Political parties play crucial role


Sir, – Hugh Sheehy (Letters, July 13th) questions whether we need political parties. Parties are the means by which national governing policies are developed and communicated to the voting public prior to elections, and by which the electorate can have some faith that those manifestos will be pursued in office.

Independents do not have the breadth or depth of resources to formulate policies that address the very broad range of issues a national government must manage. They are, by their nature, confined to addressing niche or local issues. Co-ordinating the narrow interests of a large number of independents in sufficient numbers and with sufficient stability to form a government without the inclusion of political parties would be impossible.

In national politics, Independents thus have little place, now or in the future, other than allowing voters to deliver an occasional shot across the bows of the leading parties. This reality appears to be landing with voters, with the number of Independents and members of very small parties elected reduced significantly in the 2020 election.

As was well reported, first preferences received by Fianna Fáil and Fine Gael slipped by a combined 6.7 per cent in 2020, with a 4.4 per cent increase going to the Greens. Sinn Féin’s share of the first-preference vote increased by 10.7per cent, drawing significant numbers of voters from Independents (down 3.8 per cent) and from minor parties, such as Social Democrats, Aontú, Solidarity/People Before Profit, and Labour (down a combined 4.6per cent). Despite claims of an electoral earthquake only around 2.3 per cent (roughly one in 50) of votes appeared to move from the three centre parties to Sinn Féin. A much more prominent trend was the consolidation of opposition votes around a single party (Sinn Féin) rather than the previous raggle-taggle band of Independents and minor parties.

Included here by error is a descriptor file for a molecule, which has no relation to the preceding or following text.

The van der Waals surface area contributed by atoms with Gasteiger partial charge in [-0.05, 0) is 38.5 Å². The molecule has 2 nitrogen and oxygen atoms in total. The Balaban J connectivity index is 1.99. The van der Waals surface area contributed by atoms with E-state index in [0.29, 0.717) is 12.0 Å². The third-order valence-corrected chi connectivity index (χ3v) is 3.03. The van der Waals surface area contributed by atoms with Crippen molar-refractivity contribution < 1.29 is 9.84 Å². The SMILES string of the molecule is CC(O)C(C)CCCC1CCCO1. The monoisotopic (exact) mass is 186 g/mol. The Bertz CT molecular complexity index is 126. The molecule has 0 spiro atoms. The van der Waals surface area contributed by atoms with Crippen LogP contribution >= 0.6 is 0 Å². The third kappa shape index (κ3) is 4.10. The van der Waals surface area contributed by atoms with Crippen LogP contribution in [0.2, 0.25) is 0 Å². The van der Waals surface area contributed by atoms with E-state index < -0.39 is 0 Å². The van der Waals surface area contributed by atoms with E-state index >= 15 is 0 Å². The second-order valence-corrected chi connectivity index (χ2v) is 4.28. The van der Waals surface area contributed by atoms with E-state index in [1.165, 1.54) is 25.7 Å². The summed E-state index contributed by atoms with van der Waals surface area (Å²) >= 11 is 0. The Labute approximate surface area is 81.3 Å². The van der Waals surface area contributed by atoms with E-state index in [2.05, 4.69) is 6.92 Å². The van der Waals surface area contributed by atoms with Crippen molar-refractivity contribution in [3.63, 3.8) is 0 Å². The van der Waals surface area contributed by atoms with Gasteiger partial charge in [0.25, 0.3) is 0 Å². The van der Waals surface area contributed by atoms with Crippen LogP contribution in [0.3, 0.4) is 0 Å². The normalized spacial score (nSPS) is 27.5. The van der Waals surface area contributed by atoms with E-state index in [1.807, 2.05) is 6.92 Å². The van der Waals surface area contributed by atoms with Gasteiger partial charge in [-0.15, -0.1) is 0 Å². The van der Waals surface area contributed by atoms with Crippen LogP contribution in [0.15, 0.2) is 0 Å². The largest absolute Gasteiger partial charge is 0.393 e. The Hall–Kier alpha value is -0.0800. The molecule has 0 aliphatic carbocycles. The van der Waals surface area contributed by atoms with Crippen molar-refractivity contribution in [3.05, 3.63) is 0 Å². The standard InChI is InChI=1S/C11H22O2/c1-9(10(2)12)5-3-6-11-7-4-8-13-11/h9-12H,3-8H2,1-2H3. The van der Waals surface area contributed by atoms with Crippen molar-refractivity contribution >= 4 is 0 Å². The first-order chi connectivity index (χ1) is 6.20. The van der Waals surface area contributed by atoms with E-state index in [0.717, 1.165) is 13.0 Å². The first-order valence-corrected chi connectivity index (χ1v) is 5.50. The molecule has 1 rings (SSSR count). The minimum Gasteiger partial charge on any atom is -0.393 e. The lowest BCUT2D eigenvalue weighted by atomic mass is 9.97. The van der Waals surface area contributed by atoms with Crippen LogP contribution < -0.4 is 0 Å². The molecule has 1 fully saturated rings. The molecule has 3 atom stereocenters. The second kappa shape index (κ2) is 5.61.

That Independent presence will continue in the Dáil is ensured by Ireland’s unusual single-transferable vote purporting representation electoral system and parochial constituency boundaries. Occasionally one or two will be able to use their position to beneficial effect for their constituents, However, without stable, organised parties, democratic government cannot function effectively. If voters really want representation, that best answer is for them to join a party, to engage in the formulation of party policies, to participate in the selection of local candidates and to support the candidates in their campaigns for election. – Yours, etc,



Dublin 7.